Background: Calcineurin inhibitors are the most commonly used immunosuppressive drugs in liver transplantation, but the optimum initial immunosuppression regimen is not known. The aim of our study was to compare tacrolimus with microemulsified ciclosporin, in a regimen with standardised concomitant immunosuppressive therapy.
Methods: In all liver transplant centres in the UK and Republic of Ireland, 606 patients undergoing a first orthotopic liver transplantation were randomly assigned open-label tacrolimus or microemulsified ciclosporin. Primary outcome was the combined frequency (whichever occurred first) of death, retransplantation, or treatment failure for immunological reasons, analysed by intention to treat.
Findings: 96% of patients received the treatment allocated to them. The primary outcome was reached in 62 (21%) of 301 patients in the tacrolimus group versus 99 (32%) of 305 allocated microemulsified ciclosporin (relative risk 0.63 [95% CI 0.48-0.84], p=0.001; time-to-event analysis log-rank test p=0.002): deaths (50 [17%] vs 72 [24%]); retransplantations (11 [4%] vs 31 [10%]) treatment failure for immunological reasons (6 [2%] vs 12 [4%]). The relative risk for the composite outcome was in favour of tacrolimus. The main causes of death in both trial groups were sepsis and multiple organ failure (31 [10%] vs 30 [10%]), and the main cause for retransplantation was hepatic artery thrombosis (6 [2%] vs 17 [6%]). Renal dysfunction and the need for antihypertensive therapy were much the same in both groups. Tacrolimus was more diabetogenic.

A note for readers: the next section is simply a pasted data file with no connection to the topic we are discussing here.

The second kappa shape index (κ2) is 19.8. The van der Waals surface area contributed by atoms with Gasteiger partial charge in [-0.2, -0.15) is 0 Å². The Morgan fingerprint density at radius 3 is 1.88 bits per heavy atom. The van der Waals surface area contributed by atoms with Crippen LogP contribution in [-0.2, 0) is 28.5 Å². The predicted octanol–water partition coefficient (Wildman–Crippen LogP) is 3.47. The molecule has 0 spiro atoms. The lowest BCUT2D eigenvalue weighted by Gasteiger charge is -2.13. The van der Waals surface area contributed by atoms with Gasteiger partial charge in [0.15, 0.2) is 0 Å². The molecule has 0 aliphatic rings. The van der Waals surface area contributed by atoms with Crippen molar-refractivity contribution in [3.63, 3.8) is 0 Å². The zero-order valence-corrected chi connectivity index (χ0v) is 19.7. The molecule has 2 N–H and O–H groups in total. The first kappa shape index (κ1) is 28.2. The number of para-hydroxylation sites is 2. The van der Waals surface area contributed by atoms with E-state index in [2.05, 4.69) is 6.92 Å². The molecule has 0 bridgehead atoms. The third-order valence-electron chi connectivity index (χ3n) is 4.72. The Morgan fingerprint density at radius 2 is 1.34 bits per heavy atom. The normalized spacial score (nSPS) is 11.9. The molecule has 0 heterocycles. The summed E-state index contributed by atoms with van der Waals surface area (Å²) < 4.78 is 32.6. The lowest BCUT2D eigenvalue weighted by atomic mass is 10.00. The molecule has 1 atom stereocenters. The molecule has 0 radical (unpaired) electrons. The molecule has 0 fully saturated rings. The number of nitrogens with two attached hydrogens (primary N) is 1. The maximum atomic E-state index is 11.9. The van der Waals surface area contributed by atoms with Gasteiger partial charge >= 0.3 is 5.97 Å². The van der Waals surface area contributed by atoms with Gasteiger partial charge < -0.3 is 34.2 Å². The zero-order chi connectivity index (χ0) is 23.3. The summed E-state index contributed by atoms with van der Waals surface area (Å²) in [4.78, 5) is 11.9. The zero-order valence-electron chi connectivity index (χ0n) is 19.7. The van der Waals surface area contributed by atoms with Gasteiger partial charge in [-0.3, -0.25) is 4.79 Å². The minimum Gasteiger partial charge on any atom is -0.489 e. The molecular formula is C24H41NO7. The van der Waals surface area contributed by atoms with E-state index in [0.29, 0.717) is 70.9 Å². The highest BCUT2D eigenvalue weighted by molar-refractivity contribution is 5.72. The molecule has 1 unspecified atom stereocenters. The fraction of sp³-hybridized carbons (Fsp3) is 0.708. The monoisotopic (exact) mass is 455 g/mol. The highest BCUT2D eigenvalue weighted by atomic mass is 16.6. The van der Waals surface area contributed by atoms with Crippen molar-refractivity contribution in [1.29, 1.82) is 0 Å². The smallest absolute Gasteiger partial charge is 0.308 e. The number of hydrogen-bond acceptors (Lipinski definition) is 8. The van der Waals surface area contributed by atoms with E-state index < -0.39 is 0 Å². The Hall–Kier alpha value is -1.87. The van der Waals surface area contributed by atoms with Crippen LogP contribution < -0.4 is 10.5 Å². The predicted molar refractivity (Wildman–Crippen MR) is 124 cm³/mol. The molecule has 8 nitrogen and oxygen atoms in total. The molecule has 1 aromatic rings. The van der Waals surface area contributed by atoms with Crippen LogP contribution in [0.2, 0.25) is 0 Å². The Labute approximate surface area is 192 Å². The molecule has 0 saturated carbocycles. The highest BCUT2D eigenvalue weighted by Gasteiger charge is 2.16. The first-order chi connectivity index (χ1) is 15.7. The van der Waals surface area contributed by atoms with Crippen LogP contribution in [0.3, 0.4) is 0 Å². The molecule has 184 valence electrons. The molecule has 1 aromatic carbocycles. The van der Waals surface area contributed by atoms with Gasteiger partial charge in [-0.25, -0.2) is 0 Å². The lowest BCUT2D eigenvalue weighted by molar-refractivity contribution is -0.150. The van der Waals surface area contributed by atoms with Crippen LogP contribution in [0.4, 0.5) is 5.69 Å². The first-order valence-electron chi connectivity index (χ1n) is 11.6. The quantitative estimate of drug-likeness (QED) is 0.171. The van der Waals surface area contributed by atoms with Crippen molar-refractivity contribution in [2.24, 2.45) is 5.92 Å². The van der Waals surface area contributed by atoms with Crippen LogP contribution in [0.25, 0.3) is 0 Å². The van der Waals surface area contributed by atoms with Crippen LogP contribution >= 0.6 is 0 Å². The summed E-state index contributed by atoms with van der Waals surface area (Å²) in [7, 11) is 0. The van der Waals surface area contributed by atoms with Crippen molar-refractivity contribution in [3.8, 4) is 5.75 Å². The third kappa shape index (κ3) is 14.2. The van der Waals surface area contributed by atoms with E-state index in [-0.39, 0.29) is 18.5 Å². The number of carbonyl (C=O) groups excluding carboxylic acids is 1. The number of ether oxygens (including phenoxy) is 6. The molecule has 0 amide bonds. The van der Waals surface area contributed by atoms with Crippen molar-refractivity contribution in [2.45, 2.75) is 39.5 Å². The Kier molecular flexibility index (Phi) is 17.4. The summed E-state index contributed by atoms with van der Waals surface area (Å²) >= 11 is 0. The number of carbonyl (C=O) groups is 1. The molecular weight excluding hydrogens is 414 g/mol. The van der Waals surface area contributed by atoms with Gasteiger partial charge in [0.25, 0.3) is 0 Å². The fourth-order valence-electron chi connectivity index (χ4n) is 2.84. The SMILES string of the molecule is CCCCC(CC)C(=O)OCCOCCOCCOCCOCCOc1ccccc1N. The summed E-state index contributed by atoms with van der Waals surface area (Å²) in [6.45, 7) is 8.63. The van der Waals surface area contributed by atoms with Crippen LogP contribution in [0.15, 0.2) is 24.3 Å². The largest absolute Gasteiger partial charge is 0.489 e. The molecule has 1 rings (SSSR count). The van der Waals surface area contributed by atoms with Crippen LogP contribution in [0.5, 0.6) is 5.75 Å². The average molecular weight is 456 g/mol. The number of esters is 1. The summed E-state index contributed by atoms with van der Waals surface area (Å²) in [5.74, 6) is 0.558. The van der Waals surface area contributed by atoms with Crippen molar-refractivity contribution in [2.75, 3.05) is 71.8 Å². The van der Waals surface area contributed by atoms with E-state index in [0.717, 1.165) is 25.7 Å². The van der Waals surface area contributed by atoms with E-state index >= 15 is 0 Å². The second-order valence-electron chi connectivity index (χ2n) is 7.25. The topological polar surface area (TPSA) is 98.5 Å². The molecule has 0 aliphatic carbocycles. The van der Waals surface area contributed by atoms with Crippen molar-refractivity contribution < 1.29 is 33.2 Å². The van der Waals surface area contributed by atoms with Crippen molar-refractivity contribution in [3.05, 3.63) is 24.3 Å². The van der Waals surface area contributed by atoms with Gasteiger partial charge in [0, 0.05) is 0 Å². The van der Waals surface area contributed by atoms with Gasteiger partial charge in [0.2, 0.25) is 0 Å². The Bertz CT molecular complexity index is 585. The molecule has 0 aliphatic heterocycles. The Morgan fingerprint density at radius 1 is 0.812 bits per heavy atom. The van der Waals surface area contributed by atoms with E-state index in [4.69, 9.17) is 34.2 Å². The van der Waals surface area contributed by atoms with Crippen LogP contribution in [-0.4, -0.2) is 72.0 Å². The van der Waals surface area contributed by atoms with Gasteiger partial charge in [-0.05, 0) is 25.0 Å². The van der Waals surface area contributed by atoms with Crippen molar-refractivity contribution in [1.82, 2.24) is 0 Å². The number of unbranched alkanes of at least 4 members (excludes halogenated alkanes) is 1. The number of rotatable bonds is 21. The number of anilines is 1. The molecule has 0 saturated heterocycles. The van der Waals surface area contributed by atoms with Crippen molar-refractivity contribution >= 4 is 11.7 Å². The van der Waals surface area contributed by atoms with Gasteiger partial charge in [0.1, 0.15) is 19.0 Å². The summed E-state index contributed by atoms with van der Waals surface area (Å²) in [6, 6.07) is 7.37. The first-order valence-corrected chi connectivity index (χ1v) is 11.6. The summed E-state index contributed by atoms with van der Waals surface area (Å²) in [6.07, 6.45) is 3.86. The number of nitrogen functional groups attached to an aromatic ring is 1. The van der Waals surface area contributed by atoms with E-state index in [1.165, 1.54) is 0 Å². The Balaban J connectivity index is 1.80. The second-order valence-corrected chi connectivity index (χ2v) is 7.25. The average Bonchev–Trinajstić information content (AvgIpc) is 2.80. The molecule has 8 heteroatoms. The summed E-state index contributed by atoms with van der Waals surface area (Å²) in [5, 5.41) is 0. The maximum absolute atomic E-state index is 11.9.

Interpretation: Clinical outcome at 1 year was better with tacrolimus-based immunosuppression than with microemulsified ciclosporin during the first year after liver transplantation. Tacrolimus should be the first choice of calcineurin inhibitor for patients receiving their first liver graft.